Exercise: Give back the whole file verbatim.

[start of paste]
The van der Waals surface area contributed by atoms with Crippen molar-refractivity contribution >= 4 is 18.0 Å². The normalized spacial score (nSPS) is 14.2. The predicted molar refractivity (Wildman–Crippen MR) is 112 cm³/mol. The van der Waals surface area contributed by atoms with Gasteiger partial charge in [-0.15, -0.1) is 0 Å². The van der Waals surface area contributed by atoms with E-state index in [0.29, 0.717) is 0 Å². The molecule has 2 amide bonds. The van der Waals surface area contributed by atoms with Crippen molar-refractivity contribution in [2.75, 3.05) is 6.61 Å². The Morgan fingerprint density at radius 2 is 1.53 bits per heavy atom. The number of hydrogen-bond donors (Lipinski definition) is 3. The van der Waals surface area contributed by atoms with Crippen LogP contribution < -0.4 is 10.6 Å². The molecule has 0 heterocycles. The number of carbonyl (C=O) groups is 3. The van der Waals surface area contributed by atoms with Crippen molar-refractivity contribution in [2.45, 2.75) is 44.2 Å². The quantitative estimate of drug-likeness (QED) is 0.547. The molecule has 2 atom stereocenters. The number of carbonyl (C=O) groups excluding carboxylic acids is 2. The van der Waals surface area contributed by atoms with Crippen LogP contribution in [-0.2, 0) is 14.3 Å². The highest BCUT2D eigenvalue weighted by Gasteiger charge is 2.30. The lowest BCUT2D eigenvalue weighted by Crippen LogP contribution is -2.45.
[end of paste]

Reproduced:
The van der Waals surface area contributed by atoms with Crippen molar-refractivity contribution >= 4 is 18.0 Å². The normalized spacial score (nSPS) is 14.2. The predicted molar refractivity (Wildman–Crippen MR) is 112 cm³/mol. The van der Waals surface area contributed by atoms with Gasteiger partial charge in [-0.15, -0.1) is 0 Å². The van der Waals surface area contributed by atoms with E-state index in [0.29, 0.717) is 0 Å². The molecule has 2 amide bonds. The van der Waals surface area contributed by atoms with Crippen molar-refractivity contribution in [2.75, 3.05) is 6.61 Å². The Morgan fingerprint density at radius 2 is 1.53 bits per heavy atom. The number of hydrogen-bond donors (Lipinski definition) is 3. The van der Waals surface area contributed by atoms with Crippen LogP contribution < -0.4 is 10.6 Å². The molecule has 0 heterocycles. The number of carbonyl (C=O) groups is 3. The van der Waals surface area contributed by atoms with Crippen molar-refractivity contribution in [2.45, 2.75) is 44.2 Å². The quantitative estimate of drug-likeness (QED) is 0.547. The molecule has 2 atom stereocenters. The number of carbonyl (C=O) groups excluding carboxylic acids is 2. The van der Waals surface area contributed by atoms with Crippen LogP contribution in [-0.2, 0) is 14.3 Å². The highest BCUT2D eigenvalue weighted by Gasteiger charge is 2.30. The lowest BCUT2D eigenvalue weighted by Crippen LogP contribution is -2.45.